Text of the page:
mailing list archives
Re: Ubuntu 11.10 now unsecure by default
From: Darren Martyn <d.martyn.fulldisclosure () gmail com>
Date: Mon, 21 Nov 2011 14:12:38 +0000
Valdis - I did not know the source had gotten THAT big, still, will be
interesting to explore parts of it that interest me - the TCP stack for a
start... Also, thanks for the advice on the book :)
Good point on the difficulty of mantaining my own distro - I realize I
would need a fair few people behind me to keep it up to date.
Network manager has one amusing flaw I noted on both Atheros and Broadcom
chipsets - it randomly suspends the Wireless card, requiring several
reboots to fix. I still have to figure it out, and it just annoys me in
general. Hence, making my own version of it.
Also, thanks for the advice on the mac80211, I was only familiar with
MadWiFi as my netbook for wardriving ran an older Atheros card (Acer Aspire
One from 2008). I will look into the mac80211 as soon as I can, the goal me
and my friends have is to release a "modified" Ubuntu with our own network
manager and some other Wireless auditing tools installed. Been done before
I am sure, just we want to give our own spin on it. For both learning and
for our own use.
On Mon, Nov 21, 2011 at 1:02 PM, <Valdis.Kletnieks () vt edu> wrote:
On Mon, 21 Nov 2011 12:24:03 GMT, Darren Martyn said:
1) Read the latest kernels source over a long period of time, looking for
bugs and to get a better understanding of how it works on that level
Just keep in mind that you will never finish reading the kernel source, as
currently sitting at somewhere near 14M lines of code, and every 3 month
release window has more new lines added than any one person can review.
the patches are posted ot the linux-kernel mailing list, which as a result
weighs in at around 450-600 pieces of mail every day. Enjoy drinking from
That's why the current arrangement of subsystem maintainers exists.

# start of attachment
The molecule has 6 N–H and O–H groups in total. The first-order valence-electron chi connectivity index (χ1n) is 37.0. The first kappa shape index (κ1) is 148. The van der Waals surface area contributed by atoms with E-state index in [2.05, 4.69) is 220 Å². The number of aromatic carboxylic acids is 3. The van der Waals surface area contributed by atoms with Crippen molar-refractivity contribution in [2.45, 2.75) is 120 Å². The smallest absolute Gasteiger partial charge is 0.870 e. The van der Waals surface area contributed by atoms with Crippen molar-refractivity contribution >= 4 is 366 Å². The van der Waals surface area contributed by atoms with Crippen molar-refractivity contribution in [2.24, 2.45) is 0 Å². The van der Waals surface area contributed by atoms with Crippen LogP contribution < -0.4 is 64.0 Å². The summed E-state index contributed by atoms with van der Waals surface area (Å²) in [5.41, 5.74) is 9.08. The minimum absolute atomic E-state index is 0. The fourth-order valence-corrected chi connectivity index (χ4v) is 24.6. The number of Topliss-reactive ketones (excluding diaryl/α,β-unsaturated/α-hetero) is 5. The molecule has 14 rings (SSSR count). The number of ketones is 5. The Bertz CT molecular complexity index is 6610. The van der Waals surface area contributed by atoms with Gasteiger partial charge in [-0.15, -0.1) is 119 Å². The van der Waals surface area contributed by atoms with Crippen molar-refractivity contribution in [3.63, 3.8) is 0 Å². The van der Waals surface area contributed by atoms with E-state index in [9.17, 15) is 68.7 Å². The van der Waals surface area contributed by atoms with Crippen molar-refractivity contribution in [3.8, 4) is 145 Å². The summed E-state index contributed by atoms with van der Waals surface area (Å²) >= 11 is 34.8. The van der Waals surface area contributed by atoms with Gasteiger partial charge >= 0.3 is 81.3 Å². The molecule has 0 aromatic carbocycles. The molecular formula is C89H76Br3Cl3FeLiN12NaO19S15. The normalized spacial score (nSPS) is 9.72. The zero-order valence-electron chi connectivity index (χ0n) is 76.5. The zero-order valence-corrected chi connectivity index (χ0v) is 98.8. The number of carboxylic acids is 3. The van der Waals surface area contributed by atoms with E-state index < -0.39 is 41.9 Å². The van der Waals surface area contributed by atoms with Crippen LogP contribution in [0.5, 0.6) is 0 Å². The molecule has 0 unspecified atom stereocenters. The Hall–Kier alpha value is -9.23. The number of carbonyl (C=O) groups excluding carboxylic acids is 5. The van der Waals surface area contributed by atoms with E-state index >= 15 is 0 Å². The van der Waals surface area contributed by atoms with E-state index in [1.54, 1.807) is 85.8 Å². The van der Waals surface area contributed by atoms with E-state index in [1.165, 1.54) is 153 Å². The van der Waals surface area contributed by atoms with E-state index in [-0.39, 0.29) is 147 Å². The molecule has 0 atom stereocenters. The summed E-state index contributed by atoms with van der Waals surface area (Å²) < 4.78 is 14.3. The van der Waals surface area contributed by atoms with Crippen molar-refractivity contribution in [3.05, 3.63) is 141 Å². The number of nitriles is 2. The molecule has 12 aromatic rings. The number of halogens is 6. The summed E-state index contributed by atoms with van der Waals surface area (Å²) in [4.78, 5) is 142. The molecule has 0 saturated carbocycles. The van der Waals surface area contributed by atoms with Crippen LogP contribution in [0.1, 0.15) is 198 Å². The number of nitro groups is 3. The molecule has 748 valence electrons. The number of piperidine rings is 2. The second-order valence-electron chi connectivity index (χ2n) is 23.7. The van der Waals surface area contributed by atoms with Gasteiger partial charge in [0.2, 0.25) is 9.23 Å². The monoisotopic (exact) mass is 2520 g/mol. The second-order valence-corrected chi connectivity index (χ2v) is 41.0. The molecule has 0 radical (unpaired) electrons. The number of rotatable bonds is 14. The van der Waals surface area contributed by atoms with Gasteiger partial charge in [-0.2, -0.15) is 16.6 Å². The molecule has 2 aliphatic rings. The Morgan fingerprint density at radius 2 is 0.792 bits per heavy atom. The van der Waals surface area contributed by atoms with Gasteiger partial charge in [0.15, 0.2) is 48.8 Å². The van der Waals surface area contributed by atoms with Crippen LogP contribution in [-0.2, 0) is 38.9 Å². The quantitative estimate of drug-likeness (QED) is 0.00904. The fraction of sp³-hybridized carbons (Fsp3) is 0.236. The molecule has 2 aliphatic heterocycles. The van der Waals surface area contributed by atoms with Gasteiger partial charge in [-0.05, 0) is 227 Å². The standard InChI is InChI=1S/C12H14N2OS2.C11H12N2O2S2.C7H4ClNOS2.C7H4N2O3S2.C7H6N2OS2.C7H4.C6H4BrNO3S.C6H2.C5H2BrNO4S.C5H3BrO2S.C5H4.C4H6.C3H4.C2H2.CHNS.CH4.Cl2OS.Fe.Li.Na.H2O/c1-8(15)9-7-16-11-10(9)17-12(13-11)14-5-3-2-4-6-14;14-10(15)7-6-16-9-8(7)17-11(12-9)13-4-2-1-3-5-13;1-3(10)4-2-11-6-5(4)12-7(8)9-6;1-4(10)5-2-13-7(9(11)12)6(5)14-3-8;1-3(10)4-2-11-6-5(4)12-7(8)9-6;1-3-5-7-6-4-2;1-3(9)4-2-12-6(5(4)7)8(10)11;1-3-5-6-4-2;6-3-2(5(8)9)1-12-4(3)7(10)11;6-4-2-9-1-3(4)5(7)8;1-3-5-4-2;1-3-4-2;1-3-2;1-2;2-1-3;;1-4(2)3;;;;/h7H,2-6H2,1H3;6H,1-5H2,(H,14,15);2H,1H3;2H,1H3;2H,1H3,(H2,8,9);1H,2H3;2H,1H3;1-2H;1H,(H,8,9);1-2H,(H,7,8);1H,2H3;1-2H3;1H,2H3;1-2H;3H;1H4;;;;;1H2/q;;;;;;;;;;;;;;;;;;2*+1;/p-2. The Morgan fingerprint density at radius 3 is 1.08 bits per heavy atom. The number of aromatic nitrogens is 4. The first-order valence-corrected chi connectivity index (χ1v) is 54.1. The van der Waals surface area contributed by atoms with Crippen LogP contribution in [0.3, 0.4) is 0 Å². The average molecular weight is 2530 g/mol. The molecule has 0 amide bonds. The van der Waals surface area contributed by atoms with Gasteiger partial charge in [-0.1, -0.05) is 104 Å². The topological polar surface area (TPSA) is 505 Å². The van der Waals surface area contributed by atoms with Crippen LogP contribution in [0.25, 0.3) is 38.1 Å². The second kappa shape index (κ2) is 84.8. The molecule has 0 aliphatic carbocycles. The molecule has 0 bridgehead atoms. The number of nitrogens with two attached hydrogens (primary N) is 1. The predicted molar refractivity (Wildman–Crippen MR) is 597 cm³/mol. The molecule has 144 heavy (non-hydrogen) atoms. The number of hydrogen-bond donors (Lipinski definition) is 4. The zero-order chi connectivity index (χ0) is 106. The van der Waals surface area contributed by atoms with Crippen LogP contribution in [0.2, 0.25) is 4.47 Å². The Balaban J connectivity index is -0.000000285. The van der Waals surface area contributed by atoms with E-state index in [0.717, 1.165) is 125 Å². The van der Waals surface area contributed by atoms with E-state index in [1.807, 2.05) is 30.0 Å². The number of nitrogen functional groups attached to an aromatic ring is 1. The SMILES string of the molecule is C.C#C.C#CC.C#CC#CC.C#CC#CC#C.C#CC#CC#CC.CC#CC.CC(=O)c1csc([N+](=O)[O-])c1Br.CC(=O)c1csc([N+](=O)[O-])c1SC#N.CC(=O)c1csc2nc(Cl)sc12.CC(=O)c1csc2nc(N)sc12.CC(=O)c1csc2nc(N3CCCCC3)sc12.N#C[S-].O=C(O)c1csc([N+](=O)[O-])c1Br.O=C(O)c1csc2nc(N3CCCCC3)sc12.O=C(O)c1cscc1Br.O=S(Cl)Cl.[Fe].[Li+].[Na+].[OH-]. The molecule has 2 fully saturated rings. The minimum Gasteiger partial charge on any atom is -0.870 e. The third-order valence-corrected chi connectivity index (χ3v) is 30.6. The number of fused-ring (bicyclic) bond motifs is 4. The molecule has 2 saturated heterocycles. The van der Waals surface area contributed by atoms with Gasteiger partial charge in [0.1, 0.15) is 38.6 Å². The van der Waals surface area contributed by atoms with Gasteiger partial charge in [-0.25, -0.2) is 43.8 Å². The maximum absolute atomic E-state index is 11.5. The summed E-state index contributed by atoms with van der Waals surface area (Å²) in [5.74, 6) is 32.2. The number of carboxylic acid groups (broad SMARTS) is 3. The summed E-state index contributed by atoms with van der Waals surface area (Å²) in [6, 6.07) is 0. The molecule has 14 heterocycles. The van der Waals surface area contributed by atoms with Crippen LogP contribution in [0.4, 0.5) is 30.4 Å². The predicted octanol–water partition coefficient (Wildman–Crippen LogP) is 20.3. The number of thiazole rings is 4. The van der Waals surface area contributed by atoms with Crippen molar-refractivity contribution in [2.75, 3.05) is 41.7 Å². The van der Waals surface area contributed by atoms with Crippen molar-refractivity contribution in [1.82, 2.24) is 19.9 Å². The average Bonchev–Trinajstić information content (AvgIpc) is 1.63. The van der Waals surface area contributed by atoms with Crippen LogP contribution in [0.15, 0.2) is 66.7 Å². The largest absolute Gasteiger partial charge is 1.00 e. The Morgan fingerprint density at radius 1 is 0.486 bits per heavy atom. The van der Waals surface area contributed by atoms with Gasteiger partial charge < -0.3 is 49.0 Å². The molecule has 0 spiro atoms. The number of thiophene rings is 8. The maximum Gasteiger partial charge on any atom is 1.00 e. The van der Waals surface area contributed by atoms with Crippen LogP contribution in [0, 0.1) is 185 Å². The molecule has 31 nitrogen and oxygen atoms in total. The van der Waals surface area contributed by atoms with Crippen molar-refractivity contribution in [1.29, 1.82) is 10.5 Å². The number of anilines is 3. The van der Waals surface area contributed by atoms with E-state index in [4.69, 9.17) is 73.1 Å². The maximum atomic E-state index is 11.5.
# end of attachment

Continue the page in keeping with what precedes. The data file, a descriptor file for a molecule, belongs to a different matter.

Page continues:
Doesn't mean that you can't review the important heavily used parts of the
kernel and learn something - that's probably only a quarter million lines
code, and things like the VFS code don't change as fast as the drivers and
architecture code. I would reccomend reading Linux Device Drivers, 3rd
(available online, just google for 'LDD3'). Note that the concepts still
apply, but due to the ever changing kernel API, sample code will probably
compile without some reworking.
2) Build my own distro
More of same - though Linux From Scratch will at least teach you how it
But you'll go nuts trying to keep up to date on patches for all the
a system big enough to use day-to-day. (Have fun reviewing the patches and
then building OpenOffice or Firefox from source every time upstream
an update - and then there's all the code in xorg and Gnome/KDE, and....)
3) Write my own network manager based off the LORCON/MadWiFi drivers
PyLORCON bindings) for the GNOME interface to replace the not-reliable
"network manager" applet.
This one is probably the most achievable, and NetworkManager *is* a total
piece of barely-usable crud. Do however keep in mind the following:
1) The MadWiFi drivers only work for Atheros chipsets, and a *lot* of boxes
have other wireless (lots of Intel chips out there, among other things).
2) MadWifi has been deprecated, and the wireless maintainer's advice is to
the ath5k and ath9k drivers instead. If those two drivers don't work for
Atheros, work with them to get the driver fixed - all the other Atheros
out there will thank you.
3) You *really* want your userspace to be using the mac80211 interfaces
so that they will work with non-Atheros cards as well.
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